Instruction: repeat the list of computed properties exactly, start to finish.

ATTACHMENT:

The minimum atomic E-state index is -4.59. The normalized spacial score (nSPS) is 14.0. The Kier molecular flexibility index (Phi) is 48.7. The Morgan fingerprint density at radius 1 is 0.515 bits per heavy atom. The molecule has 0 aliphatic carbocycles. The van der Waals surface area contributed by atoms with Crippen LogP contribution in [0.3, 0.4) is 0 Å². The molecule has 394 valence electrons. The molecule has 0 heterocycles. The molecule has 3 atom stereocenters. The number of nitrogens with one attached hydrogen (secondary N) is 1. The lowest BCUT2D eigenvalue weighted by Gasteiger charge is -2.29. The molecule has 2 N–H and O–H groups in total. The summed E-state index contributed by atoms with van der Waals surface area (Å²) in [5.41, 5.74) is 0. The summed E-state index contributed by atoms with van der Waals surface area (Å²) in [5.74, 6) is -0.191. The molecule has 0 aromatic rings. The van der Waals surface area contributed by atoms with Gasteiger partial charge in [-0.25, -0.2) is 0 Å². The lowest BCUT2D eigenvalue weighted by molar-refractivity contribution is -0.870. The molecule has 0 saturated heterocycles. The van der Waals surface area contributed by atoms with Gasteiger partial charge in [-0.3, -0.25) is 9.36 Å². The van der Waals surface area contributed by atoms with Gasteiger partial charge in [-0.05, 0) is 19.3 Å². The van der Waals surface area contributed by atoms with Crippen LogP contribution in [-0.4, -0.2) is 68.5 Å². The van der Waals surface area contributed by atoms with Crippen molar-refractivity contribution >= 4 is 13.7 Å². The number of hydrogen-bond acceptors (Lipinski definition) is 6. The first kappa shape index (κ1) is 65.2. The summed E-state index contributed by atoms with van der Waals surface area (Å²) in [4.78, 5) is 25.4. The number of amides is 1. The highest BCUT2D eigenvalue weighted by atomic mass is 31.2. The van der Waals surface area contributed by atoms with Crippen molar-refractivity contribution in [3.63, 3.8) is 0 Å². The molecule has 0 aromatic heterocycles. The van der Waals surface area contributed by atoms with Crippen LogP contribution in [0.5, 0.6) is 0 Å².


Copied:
The minimum atomic E-state index is -4.59. The normalized spacial score (nSPS) is 14.0. The Kier molecular flexibility index (Phi) is 48.7. The Morgan fingerprint density at radius 1 is 0.515 bits per heavy atom. The molecule has 0 aliphatic carbocycles. The van der Waals surface area contributed by atoms with Crippen LogP contribution in [0.3, 0.4) is 0 Å². The molecule has 394 valence electrons. The molecule has 0 heterocycles. The molecule has 3 atom stereocenters. The number of nitrogens with one attached hydrogen (secondary N) is 1. The lowest BCUT2D eigenvalue weighted by Gasteiger charge is -2.29. The molecule has 2 N–H and O–H groups in total. The summed E-state index contributed by atoms with van der Waals surface area (Å²) in [5.41, 5.74) is 0. The summed E-state index contributed by atoms with van der Waals surface area (Å²) in [5.74, 6) is -0.191. The molecule has 0 aromatic rings. The van der Waals surface area contributed by atoms with Gasteiger partial charge in [-0.25, -0.2) is 0 Å². The lowest BCUT2D eigenvalue weighted by molar-refractivity contribution is -0.870. The molecule has 0 saturated heterocycles. The van der Waals surface area contributed by atoms with Gasteiger partial charge in [-0.3, -0.25) is 9.36 Å². The van der Waals surface area contributed by atoms with Gasteiger partial charge in [-0.05, 0) is 19.3 Å². The van der Waals surface area contributed by atoms with Crippen LogP contribution in [-0.4, -0.2) is 68.5 Å². The van der Waals surface area contributed by atoms with Crippen molar-refractivity contribution >= 4 is 13.7 Å². The number of hydrogen-bond acceptors (Lipinski definition) is 6. The first kappa shape index (κ1) is 65.2. The summed E-state index contributed by atoms with van der Waals surface area (Å²) in [4.78, 5) is 25.4. The number of amides is 1. The highest BCUT2D eigenvalue weighted by atomic mass is 31.2. The van der Waals surface area contributed by atoms with Crippen molar-refractivity contribution in [3.63, 3.8) is 0 Å². The molecule has 0 aromatic heterocycles. The van der Waals surface area contributed by atoms with Crippen LogP contribution in [0.5, 0.6) is 0 Å².